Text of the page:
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 Annapolis, Maryland

 
 






































 

Book Introduction

     From its earliest days as a colonial capital city, Annapolis was known as the “Athens of America” due to its cultural activities, a glittering social season, gracious hospitality and intellectual stimulation.

     In those days, the harbor waters around the City Dock were so rich with sea life that observers wrote about “oysters stacked ten feet high around the pier.” The farms along the fertile tributaries leading to the Bay brought their bumper crops of tobacco, peanuts, and other staples to market in Annapolis. Consequently, Annapolis prospered as a port and major tobacco center for over 100 years.

     However, by the early 1800’s, this cosmopolitan city was no longer the bustling port it had once been. Year after year, crops had slowly depleted the once-rich soil of inland farms, forcing growers to move further north. The economic power thus shifted to another port city, Baltimore, leaving Annapolis to walk a different path.

     In spite of this shift, Maryland’s capital city continued to wield considerable political and social power from its bucolic, by-the-sea setting. In 1845, Annapolis became the home of the new U.S. Naval Academy, precisely because it was a small town with fewer temptations for young cadets.

     The economic power shift to Baltimore also allowed Annapolis to grow at a slower pace, free from the wrecking balls of frenzied growth that had destroyed the architectural heritage of so many American cities. Indeed, colonial Annapolis largely remains in tact and is celebrated as the most authentic colonial city in the United States and a perfect place to take a walking tour.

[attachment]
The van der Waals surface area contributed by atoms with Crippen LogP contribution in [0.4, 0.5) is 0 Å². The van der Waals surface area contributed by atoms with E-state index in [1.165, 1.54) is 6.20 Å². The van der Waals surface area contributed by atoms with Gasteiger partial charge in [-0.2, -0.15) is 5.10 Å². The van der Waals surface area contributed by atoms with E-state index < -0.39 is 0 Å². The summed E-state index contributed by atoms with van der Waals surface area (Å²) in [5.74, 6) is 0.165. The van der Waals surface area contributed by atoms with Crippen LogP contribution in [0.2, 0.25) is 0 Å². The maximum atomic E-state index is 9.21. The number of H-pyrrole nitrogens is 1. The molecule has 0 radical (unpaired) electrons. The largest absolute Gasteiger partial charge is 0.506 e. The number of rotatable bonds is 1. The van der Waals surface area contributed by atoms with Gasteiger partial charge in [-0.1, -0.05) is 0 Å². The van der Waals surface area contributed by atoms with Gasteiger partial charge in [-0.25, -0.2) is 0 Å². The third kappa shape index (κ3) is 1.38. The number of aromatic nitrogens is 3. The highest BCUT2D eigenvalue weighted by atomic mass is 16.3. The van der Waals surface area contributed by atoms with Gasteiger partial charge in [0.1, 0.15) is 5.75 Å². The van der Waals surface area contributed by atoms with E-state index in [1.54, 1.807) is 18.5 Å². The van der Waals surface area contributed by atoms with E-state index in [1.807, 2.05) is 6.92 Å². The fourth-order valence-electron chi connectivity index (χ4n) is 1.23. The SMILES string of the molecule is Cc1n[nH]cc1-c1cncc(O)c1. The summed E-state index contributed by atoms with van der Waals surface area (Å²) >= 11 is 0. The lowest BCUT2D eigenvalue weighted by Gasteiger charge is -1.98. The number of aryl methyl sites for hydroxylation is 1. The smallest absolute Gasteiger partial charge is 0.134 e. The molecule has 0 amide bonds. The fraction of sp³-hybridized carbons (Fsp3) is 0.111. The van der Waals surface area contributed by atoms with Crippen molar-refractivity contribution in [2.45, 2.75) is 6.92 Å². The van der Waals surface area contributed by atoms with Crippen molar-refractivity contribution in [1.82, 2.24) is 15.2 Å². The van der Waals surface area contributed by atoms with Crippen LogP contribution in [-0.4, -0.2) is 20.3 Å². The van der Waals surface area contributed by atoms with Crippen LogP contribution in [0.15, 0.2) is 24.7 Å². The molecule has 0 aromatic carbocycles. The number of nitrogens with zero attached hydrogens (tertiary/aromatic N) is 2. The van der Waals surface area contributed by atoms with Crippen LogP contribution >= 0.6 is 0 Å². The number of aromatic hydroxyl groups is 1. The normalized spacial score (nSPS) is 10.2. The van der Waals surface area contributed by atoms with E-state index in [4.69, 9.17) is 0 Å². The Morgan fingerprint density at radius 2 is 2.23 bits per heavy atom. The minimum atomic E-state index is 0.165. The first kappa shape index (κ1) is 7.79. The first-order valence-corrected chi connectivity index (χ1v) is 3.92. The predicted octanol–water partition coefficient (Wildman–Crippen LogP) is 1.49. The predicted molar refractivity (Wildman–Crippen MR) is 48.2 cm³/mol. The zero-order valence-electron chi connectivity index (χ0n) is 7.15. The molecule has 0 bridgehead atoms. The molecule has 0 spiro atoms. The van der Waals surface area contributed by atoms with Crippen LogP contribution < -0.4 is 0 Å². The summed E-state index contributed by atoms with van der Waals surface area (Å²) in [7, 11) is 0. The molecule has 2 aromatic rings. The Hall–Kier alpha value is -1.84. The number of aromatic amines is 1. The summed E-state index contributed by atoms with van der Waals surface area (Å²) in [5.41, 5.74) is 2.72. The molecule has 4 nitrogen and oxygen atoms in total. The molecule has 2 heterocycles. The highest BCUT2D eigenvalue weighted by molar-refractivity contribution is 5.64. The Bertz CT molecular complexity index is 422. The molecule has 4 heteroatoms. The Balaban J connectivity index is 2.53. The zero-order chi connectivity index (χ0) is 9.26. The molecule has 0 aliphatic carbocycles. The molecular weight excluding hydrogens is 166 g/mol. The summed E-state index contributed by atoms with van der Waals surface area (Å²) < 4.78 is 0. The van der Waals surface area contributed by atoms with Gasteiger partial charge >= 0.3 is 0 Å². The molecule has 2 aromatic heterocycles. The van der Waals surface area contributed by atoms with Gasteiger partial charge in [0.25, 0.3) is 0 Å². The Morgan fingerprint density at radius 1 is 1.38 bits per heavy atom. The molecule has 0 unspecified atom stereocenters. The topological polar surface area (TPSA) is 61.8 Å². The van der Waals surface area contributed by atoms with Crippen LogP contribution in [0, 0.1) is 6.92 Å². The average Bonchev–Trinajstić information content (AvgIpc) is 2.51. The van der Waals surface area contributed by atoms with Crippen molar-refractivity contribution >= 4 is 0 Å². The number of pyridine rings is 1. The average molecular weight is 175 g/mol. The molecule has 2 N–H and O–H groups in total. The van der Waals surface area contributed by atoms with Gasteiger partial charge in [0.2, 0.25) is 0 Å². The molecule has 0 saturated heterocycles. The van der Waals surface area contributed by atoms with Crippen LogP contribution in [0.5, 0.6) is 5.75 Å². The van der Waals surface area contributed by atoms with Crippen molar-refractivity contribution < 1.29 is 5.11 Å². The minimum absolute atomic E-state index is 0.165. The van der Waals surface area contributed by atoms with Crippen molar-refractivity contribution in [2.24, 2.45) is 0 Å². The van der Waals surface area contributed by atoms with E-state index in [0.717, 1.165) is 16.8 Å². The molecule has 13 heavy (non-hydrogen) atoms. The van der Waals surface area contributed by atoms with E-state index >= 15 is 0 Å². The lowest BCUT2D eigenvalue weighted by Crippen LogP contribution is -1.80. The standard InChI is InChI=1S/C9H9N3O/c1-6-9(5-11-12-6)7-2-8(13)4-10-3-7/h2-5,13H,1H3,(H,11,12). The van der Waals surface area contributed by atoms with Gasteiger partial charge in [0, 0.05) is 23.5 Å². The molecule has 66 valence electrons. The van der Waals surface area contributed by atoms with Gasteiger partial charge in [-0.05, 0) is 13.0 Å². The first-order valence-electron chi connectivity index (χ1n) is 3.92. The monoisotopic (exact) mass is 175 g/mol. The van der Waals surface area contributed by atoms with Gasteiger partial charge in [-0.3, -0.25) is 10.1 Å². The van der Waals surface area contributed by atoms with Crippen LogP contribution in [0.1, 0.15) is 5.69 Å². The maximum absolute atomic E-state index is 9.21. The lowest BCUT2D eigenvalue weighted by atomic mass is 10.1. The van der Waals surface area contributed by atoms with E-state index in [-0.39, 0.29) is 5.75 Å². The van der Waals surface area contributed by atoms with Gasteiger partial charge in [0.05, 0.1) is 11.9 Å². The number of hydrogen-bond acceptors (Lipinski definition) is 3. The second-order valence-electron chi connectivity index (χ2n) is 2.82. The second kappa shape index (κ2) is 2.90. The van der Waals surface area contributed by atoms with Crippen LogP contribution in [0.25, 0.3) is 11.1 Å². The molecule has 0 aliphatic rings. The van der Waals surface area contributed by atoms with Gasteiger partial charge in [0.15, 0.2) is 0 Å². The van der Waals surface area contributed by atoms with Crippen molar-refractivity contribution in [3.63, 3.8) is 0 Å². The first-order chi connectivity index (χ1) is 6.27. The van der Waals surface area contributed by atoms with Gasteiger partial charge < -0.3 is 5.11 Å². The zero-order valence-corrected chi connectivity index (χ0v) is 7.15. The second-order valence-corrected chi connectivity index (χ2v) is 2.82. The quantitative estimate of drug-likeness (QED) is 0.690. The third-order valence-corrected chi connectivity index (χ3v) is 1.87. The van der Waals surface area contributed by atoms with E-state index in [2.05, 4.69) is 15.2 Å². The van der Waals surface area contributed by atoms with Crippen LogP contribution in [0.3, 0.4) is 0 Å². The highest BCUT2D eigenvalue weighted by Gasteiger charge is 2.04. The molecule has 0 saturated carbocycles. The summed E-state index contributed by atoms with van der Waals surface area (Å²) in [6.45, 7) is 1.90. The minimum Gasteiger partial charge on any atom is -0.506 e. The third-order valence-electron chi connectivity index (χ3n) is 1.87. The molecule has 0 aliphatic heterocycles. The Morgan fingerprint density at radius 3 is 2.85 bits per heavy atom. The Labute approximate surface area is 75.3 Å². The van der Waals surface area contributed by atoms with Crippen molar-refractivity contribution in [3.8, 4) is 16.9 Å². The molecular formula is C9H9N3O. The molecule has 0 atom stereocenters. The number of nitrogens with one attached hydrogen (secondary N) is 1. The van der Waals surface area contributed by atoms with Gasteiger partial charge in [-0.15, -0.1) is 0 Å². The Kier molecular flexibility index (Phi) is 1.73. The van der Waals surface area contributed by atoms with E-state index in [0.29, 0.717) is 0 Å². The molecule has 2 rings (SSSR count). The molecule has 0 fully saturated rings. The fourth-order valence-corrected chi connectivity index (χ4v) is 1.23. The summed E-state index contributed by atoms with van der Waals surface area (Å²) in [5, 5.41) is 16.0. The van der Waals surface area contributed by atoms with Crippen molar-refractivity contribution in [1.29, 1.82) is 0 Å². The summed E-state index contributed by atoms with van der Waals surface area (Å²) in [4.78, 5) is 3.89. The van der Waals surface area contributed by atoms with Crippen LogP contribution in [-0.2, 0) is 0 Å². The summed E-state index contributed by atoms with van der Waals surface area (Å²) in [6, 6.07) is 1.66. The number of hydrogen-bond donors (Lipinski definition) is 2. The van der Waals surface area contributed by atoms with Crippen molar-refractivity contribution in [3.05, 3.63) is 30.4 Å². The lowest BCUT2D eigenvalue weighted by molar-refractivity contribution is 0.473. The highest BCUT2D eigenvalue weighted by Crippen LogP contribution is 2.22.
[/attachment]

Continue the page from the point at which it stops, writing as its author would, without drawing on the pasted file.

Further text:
A Colonial Museum without Walls

     Annapolitans can proudly point to over 1,500 restored historic landmarks from the 18th and 19th centuries and 50 pre-Revolutionary War gems, too, including the homes of four of the 56 signers of the Declaration of Independence.

     George Washington, Thomas Jefferson, Benjamin Franklin and other celebrities of colonial America came to Annapolis and stayed at its inns, drank at its taverns, and bought ordinary items from its stores.

     In modern-day Annapolis, the historic city of 35,000 people handles the delicate balance between preserving its heritage and protecting its future with consummate style. This “museum without walls” is also enjoying modern-day notoriety as “America’s Sailing Capital” where you can find the latest in boating technology under sail and under power in the harbor and the bay.

          Welcome to historic Annapolis, a perfect gem on the Chesapeake Bay.

 




   
U.S. CONSTELLATION (top and bottom)
In 2004, the U.S.S. Constellation returned to the port of Annapolis for the first time in 111 years for an historic, six-day visit. This “sloop of war” was commissioned in 1855 and was the last all-sail ship built by the United States Navy.

PRIDE OF BALTIMORE II (opposite)
In 1977 on the eve of America’s bi-centennial celebration, an open-air shipyard was set up in Baltimore’s Inner Harbor to build the first, authentic Baltimore Clipper ship in 150 years. The Pride of Baltimore I sailed over 150,000 miles in nine years as Maryland’s good-will ambassador, until she was sunk by a freak squall in the Caribbean in 1986. Just two years later, the Pride of Baltimore II set sail and continues its mission of good will and ecological education.
 
 

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